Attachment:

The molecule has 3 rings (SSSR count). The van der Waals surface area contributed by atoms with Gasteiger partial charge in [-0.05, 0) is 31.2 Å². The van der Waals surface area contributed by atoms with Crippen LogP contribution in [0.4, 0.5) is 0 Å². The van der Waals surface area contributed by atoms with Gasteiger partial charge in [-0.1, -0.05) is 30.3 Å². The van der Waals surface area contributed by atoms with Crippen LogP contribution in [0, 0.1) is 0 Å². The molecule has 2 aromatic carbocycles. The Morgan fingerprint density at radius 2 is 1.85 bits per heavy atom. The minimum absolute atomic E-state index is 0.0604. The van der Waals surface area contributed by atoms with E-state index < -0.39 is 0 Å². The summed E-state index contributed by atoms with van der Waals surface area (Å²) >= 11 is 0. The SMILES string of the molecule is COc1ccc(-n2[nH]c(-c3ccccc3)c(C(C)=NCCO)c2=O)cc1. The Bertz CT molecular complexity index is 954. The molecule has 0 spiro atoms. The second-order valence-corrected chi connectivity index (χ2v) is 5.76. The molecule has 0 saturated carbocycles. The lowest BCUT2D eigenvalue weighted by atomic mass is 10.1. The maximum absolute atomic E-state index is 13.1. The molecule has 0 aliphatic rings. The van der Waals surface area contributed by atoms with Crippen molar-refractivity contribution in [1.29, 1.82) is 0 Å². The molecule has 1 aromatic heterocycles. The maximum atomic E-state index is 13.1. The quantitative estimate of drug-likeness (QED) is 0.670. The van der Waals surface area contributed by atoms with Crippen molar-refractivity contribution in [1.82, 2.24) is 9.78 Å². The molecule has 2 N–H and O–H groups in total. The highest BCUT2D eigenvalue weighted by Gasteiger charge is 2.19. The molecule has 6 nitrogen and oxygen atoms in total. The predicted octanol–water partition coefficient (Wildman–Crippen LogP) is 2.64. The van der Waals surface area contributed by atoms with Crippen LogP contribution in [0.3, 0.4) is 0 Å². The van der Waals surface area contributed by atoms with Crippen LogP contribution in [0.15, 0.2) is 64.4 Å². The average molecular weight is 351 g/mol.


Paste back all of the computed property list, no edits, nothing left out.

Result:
The molecule has 3 rings (SSSR count). The van der Waals surface area contributed by atoms with Gasteiger partial charge in [-0.05, 0) is 31.2 Å². The van der Waals surface area contributed by atoms with Crippen LogP contribution in [0.4, 0.5) is 0 Å². The van der Waals surface area contributed by atoms with Gasteiger partial charge in [-0.1, -0.05) is 30.3 Å². The van der Waals surface area contributed by atoms with Crippen LogP contribution in [0, 0.1) is 0 Å². The molecule has 2 aromatic carbocycles. The Morgan fingerprint density at radius 2 is 1.85 bits per heavy atom. The minimum absolute atomic E-state index is 0.0604. The van der Waals surface area contributed by atoms with E-state index < -0.39 is 0 Å². The summed E-state index contributed by atoms with van der Waals surface area (Å²) >= 11 is 0. The SMILES string of the molecule is COc1ccc(-n2[nH]c(-c3ccccc3)c(C(C)=NCCO)c2=O)cc1. The Bertz CT molecular complexity index is 954. The molecule has 0 spiro atoms. The second-order valence-corrected chi connectivity index (χ2v) is 5.76. The molecule has 0 saturated carbocycles. The lowest BCUT2D eigenvalue weighted by atomic mass is 10.1. The maximum absolute atomic E-state index is 13.1. The molecule has 0 aliphatic rings. The van der Waals surface area contributed by atoms with Crippen molar-refractivity contribution in [1.29, 1.82) is 0 Å². The molecule has 1 aromatic heterocycles. The maximum atomic E-state index is 13.1. The quantitative estimate of drug-likeness (QED) is 0.670. The van der Waals surface area contributed by atoms with Crippen molar-refractivity contribution in [1.82, 2.24) is 9.78 Å². The molecule has 2 N–H and O–H groups in total. The highest BCUT2D eigenvalue weighted by Gasteiger charge is 2.19. The molecule has 6 nitrogen and oxygen atoms in total. The predicted octanol–water partition coefficient (Wildman–Crippen LogP) is 2.64. The van der Waals surface area contributed by atoms with Crippen LogP contribution in [0.3, 0.4) is 0 Å². The van der Waals surface area contributed by atoms with Crippen LogP contribution in [0.15, 0.2) is 64.4 Å². The average molecular weight is 351 g/mol.